At Reboot the Future, our ambition is to shape the mindsets of our young people and leaders towards a more compassionate and sustainable future, informed by the Golden Rule (Treat others and the planet as you would wish to be treated). Like many, we believe the crisis of COVID-19 can provide exceptional opportunities to transform the ways we think, act, and collaborate.
As schools across the world start preparing to open their doors in the coming months, we are launching #RebootingEducation – a conversation to find what we have learned about education during the crisis, and to explore what this means for the future. We invite you to take part in our conversation.
What has changed?
The Covid-19 pandemic has fundamentally challenged and changed how we educate our young people. More than 860 million students worldwide, or half the world’s student population, have missed out on classes due to fears of the coronavirus. For the first time, parents have tried their hand at teaching, many teachers have become involved in remote learning, and compassion and courage have fuelled this most unexpected collective effort.
For many, whilst this experience made us realise just how indispensable our teachers are, it has also given us more time to reflect on the purpose of our schools and the values which lie at the heart of education, as well as our hopes and aspirations for future generations. The crisis has reinforced what we already knew but sorely need reminded of: our fundamental connection to the planet. By disrupting untouched ecosystems, we have created the conditions for a pandemic that is having extreme consequences on our health, our economy, and the ability of young people to go to school.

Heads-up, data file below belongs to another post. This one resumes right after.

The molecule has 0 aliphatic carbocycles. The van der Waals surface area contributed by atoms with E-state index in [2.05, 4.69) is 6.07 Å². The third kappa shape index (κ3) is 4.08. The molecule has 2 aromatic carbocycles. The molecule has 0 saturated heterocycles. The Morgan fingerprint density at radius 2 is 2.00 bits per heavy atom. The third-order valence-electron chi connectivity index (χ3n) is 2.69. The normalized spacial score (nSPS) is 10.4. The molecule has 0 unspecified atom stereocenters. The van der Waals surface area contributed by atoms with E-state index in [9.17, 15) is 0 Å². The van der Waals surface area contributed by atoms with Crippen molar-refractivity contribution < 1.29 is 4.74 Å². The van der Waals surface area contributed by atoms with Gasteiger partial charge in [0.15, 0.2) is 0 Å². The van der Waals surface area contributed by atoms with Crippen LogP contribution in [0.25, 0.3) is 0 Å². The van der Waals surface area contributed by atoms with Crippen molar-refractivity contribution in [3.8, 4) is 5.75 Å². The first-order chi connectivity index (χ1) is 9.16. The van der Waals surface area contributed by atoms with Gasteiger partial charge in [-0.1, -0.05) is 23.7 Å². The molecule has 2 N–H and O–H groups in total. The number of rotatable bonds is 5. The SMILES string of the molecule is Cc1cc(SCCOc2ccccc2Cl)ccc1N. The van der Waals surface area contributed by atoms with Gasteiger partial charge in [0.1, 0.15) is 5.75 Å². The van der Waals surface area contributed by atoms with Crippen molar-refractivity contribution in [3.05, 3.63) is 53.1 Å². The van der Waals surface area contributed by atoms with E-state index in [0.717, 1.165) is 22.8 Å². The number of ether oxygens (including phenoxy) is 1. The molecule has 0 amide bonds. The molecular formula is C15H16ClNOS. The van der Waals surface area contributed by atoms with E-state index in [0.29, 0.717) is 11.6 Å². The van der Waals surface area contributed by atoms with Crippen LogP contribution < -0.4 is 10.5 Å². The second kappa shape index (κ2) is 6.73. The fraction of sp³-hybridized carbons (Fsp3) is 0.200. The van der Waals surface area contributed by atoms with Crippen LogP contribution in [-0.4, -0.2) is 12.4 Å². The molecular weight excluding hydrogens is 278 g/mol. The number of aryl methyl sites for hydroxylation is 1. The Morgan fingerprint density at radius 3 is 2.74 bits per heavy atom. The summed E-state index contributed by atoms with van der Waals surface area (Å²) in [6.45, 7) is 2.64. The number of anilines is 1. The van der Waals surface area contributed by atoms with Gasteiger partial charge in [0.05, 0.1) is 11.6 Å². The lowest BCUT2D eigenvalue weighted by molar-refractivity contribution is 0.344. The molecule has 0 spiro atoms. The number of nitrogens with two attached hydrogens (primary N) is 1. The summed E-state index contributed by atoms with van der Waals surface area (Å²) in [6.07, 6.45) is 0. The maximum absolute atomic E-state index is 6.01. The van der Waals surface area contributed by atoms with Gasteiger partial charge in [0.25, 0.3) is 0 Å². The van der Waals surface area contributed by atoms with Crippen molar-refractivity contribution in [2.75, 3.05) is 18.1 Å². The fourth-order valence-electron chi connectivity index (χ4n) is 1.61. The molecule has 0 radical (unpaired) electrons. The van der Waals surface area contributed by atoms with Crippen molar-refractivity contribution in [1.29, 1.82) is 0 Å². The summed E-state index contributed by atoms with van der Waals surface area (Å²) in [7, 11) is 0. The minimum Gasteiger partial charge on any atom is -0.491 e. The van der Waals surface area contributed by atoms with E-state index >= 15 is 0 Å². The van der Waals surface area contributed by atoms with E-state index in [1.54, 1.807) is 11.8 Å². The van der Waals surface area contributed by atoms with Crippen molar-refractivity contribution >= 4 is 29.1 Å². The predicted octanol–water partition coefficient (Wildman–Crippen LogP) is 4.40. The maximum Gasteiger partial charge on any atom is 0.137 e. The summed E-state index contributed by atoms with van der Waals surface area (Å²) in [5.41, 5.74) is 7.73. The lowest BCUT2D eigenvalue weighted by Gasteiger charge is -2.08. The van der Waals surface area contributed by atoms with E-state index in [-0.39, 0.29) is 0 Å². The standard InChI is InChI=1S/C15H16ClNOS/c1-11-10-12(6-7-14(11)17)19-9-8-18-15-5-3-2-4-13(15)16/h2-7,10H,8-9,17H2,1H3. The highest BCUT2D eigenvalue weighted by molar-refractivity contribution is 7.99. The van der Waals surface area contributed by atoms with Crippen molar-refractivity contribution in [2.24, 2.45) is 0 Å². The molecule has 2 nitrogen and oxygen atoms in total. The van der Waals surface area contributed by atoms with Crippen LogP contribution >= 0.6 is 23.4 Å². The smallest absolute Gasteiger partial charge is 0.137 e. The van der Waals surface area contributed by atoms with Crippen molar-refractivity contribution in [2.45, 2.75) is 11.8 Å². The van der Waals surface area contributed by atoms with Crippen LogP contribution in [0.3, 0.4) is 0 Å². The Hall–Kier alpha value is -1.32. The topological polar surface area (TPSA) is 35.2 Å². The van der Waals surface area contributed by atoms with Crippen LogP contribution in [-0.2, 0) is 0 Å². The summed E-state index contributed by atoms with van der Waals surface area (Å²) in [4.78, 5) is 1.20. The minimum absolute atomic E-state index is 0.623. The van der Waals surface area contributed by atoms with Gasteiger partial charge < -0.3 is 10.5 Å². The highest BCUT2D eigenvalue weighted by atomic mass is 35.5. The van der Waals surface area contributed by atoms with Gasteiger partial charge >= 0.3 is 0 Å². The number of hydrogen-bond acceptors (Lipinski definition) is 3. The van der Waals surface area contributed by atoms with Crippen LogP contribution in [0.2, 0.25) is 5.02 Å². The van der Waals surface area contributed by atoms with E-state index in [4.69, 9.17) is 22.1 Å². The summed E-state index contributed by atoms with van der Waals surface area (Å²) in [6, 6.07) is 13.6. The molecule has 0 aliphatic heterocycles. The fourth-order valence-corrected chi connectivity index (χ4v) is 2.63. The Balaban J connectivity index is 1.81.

It is within this context that Reboot the Future believe we need a new vision of education, one that nurtures our ability to connect with each other and the rich eco-systems that support us, or what we call, the Golden Rule: Treat others and the planet as you would wish to be treated. There is a mounting body of evidence in support of this: In a 2019 poll around 70% of teachers agreed radical change was needed to make the education system ‘fit for the times we live in’ . A growing number of teachers want their pupils to learn more about the climate crisis, yet 75% of them feel they haven’t received adequate training, whilst 77% of young people are feeling anxious about it .
Reboot the Future are launching a conversation on how we can ‘reboot education’ as we rebuild from the impact of COVID-19. Over the coming months, we will be talking to educators, business leaders and the public, asking people how COVID-19 has changed our ideas about education.
We know the future looks different in the wake of Covid-19, combined with an ecological crisis, a shifting job market and growing populations. What have we learned about what is important for education during COVID-19, and which we would like to see maintained in the future? What values will young people need to respond to the changes in the world around them? How can our education system best support teachers to nurture these values?
We will explore these questions and more, openly sharing our findings over summer.
What do you think?
Secondly, we planning a sequence of live-streamed discussions on #RebootingEducation in June, with a selection of global thought-leaders, and in partnership with Franklin University as part of the #GoodAfterCovid19 movement. We will be sharing details on social media, and we hope you can join us and contribute to this important discussion.
Reboot the Future hope that our conversation will create a space to explore a series of big questions impacting all of our lives. We are intent on opening a dialogue, providing ideas, and exploring how our education can most effectively benefit a global society and the environment as we emerge from this crisis. If you would like to partner with us on this initiative or to find out more, please get in touch with firstname.lastname@example.org.
 Based on research by YouGov for Oxfam (2019).
 Based on poll carried out by Green Schools Project / NUS pupil survey (2018), and a poll by Global Action Plan (2019).